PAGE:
Two remodeled kitchens, side by side — same size, virtually same layout. One kitchen cost $35K to remodel, the other a whopping $175K. What causes some projects to get so expensive?
To a very large extent, dear reader, YOU do. (Well, assuming you’re a homeowner doing a construction project.)
A huge percentage of the variation is due to specific client choices: flooring (sheet vinyl vs. hardwood with multiple layers of polyurethane finish, perhaps with a delicate inlaid border), the cabinets (Home Depot vs. a custom “furniture grade”), the countertops (Formica vs. granite slabs with a detailed edge), the appliances (Sears vs. Sub-Zero), the light fixtures, the wall finishes, the intricacy of the crown and baseboard moldings, the quality of the windows, etc. You get the point. But these examples are only a small portion of the many choices you’ll make.
Then there is your choice of contractor. Let’s face it; some contractors are just more expensive than others. Sometimes for good reasons, other times not.
For one recent kitchen and bath remodeling project I designed, the clients had gotten one bid of $140K and two bids of $130K. They were convinced that I had overdesigned the project for their $80K budget, until I suggested a contractor who gave them a price of $75K — and did a great job! (No, don’t bother asking me for his name.) The price differences aren’t always so extreme, but are surprising far more often than you would ever guess. On larger projects, I’ve seen variations in the hundreds of thousands of dollars from equally competent contractors.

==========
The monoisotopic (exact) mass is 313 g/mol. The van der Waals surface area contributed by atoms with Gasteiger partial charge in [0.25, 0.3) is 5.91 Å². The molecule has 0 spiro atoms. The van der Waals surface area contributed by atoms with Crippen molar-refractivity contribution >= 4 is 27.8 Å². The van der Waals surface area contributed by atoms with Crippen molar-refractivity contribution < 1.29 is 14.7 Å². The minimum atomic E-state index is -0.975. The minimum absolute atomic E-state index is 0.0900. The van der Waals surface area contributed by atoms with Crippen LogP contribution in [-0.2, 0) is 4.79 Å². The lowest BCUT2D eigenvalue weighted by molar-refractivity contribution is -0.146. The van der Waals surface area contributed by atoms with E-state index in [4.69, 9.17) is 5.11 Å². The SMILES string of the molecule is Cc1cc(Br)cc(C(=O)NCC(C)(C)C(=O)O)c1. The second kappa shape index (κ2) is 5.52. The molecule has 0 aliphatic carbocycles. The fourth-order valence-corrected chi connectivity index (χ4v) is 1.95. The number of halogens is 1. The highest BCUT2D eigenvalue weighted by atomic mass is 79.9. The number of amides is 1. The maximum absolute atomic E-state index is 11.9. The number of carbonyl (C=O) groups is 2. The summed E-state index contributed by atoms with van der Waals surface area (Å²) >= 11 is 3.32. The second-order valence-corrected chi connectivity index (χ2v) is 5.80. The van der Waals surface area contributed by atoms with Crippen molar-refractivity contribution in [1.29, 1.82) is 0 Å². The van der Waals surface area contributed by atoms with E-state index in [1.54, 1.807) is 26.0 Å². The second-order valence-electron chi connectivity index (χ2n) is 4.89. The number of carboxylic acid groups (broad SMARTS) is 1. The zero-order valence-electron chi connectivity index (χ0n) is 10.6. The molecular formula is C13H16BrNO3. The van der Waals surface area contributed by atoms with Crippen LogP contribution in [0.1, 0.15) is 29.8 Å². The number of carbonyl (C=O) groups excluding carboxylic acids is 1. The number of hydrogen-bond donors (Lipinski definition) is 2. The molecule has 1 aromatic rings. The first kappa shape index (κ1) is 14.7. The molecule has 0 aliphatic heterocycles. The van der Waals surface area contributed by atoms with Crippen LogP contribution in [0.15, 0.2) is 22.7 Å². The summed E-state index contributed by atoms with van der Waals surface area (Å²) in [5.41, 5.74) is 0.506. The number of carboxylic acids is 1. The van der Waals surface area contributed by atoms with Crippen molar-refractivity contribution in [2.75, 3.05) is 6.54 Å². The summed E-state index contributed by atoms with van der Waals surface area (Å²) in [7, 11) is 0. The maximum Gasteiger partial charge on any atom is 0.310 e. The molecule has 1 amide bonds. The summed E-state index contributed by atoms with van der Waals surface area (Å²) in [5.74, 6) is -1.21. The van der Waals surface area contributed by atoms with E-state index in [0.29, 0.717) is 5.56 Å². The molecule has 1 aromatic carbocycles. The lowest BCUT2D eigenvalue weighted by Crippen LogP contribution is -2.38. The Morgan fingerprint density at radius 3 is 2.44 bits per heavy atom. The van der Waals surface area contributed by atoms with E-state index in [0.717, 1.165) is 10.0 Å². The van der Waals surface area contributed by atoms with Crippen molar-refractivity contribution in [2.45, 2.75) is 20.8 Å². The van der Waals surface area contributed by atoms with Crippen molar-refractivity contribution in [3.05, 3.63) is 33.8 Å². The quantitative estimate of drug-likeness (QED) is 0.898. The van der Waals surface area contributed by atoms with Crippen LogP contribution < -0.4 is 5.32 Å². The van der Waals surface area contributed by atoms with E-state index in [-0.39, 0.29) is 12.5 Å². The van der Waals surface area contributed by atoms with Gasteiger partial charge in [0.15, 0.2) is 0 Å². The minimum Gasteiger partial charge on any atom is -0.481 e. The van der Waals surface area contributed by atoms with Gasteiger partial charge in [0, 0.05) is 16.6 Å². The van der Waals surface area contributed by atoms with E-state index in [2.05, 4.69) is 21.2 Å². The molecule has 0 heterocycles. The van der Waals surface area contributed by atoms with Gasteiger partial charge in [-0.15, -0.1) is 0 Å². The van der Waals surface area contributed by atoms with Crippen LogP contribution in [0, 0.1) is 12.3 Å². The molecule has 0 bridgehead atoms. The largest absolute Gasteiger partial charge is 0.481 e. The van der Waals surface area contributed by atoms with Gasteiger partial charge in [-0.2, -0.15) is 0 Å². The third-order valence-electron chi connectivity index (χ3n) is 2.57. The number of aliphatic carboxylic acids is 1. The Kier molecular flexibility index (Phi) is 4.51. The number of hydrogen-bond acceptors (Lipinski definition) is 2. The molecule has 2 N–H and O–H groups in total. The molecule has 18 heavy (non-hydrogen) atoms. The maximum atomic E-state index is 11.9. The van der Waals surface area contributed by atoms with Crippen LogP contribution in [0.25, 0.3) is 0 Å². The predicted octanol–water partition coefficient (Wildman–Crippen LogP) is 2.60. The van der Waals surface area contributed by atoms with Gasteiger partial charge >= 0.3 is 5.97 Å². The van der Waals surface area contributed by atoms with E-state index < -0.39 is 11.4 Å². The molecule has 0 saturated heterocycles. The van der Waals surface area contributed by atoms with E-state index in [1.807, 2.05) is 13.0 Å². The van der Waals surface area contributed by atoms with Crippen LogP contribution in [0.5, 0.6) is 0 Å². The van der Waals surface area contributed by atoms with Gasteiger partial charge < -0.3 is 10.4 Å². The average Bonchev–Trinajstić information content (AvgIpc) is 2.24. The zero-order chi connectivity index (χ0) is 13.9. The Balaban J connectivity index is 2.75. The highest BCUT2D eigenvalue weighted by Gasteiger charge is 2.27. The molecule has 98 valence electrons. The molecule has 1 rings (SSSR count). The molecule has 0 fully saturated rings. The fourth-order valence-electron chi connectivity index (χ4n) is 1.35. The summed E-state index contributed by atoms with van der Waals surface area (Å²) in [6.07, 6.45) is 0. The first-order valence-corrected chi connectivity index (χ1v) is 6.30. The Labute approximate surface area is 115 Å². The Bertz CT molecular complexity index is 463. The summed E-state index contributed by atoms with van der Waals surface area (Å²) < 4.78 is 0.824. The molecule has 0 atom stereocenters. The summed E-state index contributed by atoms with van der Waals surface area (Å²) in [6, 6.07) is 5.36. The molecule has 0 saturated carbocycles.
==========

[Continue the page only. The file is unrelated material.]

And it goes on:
There are many reasons for prices between contractors to be significantly different that have nothing to do with quality. Overhead costs can vary tremendously. (One person working out of home vs. large staff in fancy offices.) Some contractors are simply more efficient at certain types of projects and can do them almost in their sleep. (I’ve read of a large outfit specializing in bath remodelings that can do them in just ONE DAY!) Another major factor is a contractor’s willingness to “shop around” the subcontractor costs. (Some contractors just take the one price from their tried-and-true sub, who in some cases might be quite expensive.)
There are times when you might want a finicky, painstakingly careful and correspondingly expensive contractor, and other times when this just isn’t the right match for the job. One of your major tasks is fitting the appropriate contractor to the job.
You also could be contributing the high cost of your project by making excessive changes during construction, or by not having made all of the major decisions before starting. Contractors who have to guess at prices will invariably guess high.
When clients want to know at the first meeting how much their kitchen remodeling is going to cost (“You know, just an average kitchen.”) I have now trained myself not to roll my eyes. Until more of the design evolves and decisions have been made, this is a hopeless game. I patiently try to explain that this is like asking, “How much does a car cost?” The only real answer is, “It depends…” meaning — it depends on YOU.